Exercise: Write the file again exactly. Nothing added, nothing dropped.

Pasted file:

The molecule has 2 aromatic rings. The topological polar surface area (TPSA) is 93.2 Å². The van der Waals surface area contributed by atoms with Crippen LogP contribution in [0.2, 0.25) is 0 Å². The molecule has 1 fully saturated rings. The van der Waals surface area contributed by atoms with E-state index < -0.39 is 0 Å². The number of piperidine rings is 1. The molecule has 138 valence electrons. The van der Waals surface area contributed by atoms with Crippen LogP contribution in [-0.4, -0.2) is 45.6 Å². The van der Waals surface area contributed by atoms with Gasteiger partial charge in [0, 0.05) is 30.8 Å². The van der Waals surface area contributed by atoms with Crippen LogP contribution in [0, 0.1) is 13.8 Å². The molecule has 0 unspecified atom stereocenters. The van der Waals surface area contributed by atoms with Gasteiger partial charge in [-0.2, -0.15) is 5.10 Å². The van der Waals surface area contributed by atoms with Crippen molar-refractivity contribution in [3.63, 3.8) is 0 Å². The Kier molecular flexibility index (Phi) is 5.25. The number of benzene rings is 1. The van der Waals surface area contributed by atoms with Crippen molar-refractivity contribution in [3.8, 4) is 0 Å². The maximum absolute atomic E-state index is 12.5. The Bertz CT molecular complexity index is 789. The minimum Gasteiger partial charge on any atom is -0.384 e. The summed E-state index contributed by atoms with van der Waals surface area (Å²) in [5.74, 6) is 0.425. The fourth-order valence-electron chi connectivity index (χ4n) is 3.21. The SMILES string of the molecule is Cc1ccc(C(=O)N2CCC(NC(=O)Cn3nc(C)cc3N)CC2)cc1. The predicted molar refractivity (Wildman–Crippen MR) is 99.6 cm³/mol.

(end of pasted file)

The molecule has 2 aromatic rings. The topological polar surface area (TPSA) is 93.2 Å². The van der Waals surface area contributed by atoms with Crippen LogP contribution in [0.2, 0.25) is 0 Å². The molecule has 1 fully saturated rings. The van der Waals surface area contributed by atoms with E-state index < -0.39 is 0 Å². The number of piperidine rings is 1. The molecule has 138 valence electrons. The van der Waals surface area contributed by atoms with Crippen LogP contribution in [-0.4, -0.2) is 45.6 Å². The van der Waals surface area contributed by atoms with Gasteiger partial charge in [0, 0.05) is 30.8 Å². The van der Waals surface area contributed by atoms with Crippen LogP contribution in [0, 0.1) is 13.8 Å². The molecule has 0 unspecified atom stereocenters. The van der Waals surface area contributed by atoms with Gasteiger partial charge in [-0.2, -0.15) is 5.10 Å². The van der Waals surface area contributed by atoms with Crippen molar-refractivity contribution in [3.63, 3.8) is 0 Å². The Kier molecular flexibility index (Phi) is 5.25. The number of benzene rings is 1. The van der Waals surface area contributed by atoms with Crippen molar-refractivity contribution in [3.8, 4) is 0 Å². The maximum absolute atomic E-state index is 12.5. The Bertz CT molecular complexity index is 789. The minimum Gasteiger partial charge on any atom is -0.384 e. The summed E-state index contributed by atoms with van der Waals surface area (Å²) in [5.74, 6) is 0.425. The fourth-order valence-electron chi connectivity index (χ4n) is 3.21. The SMILES string of the molecule is Cc1ccc(C(=O)N2CCC(NC(=O)Cn3nc(C)cc3N)CC2)cc1. The predicted molar refractivity (Wildman–Crippen MR) is 99.6 cm³/mol.